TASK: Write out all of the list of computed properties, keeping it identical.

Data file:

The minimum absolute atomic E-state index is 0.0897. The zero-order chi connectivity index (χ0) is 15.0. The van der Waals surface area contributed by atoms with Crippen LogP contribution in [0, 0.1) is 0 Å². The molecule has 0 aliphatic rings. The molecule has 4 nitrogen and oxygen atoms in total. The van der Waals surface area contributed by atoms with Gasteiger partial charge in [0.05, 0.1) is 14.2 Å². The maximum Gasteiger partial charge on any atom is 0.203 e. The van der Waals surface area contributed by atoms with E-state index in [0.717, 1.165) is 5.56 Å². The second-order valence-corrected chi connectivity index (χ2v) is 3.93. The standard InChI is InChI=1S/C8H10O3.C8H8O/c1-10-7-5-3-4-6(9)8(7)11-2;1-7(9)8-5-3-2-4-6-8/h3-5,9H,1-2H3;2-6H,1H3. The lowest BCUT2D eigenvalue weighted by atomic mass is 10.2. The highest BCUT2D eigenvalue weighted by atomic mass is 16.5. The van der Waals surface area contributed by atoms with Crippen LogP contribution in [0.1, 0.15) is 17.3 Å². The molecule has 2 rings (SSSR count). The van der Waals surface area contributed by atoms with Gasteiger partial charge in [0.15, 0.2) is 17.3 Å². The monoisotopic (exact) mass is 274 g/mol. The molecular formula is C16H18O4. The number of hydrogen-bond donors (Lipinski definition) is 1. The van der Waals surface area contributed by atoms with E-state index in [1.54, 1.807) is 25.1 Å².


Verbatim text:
The minimum absolute atomic E-state index is 0.0897. The zero-order chi connectivity index (χ0) is 15.0. The van der Waals surface area contributed by atoms with Crippen LogP contribution in [0, 0.1) is 0 Å². The molecule has 0 aliphatic rings. The molecule has 4 nitrogen and oxygen atoms in total. The van der Waals surface area contributed by atoms with Gasteiger partial charge in [0.05, 0.1) is 14.2 Å². The maximum Gasteiger partial charge on any atom is 0.203 e. The van der Waals surface area contributed by atoms with E-state index in [0.717, 1.165) is 5.56 Å². The second-order valence-corrected chi connectivity index (χ2v) is 3.93. The standard InChI is InChI=1S/C8H10O3.C8H8O/c1-10-7-5-3-4-6(9)8(7)11-2;1-7(9)8-5-3-2-4-6-8/h3-5,9H,1-2H3;2-6H,1H3. The lowest BCUT2D eigenvalue weighted by atomic mass is 10.2. The highest BCUT2D eigenvalue weighted by atomic mass is 16.5. The van der Waals surface area contributed by atoms with Crippen LogP contribution in [0.1, 0.15) is 17.3 Å². The molecule has 2 rings (SSSR count). The van der Waals surface area contributed by atoms with Gasteiger partial charge in [0.15, 0.2) is 17.3 Å². The monoisotopic (exact) mass is 274 g/mol. The molecular formula is C16H18O4. The number of hydrogen-bond donors (Lipinski definition) is 1. The van der Waals surface area contributed by atoms with E-state index in [1.54, 1.807) is 25.1 Å².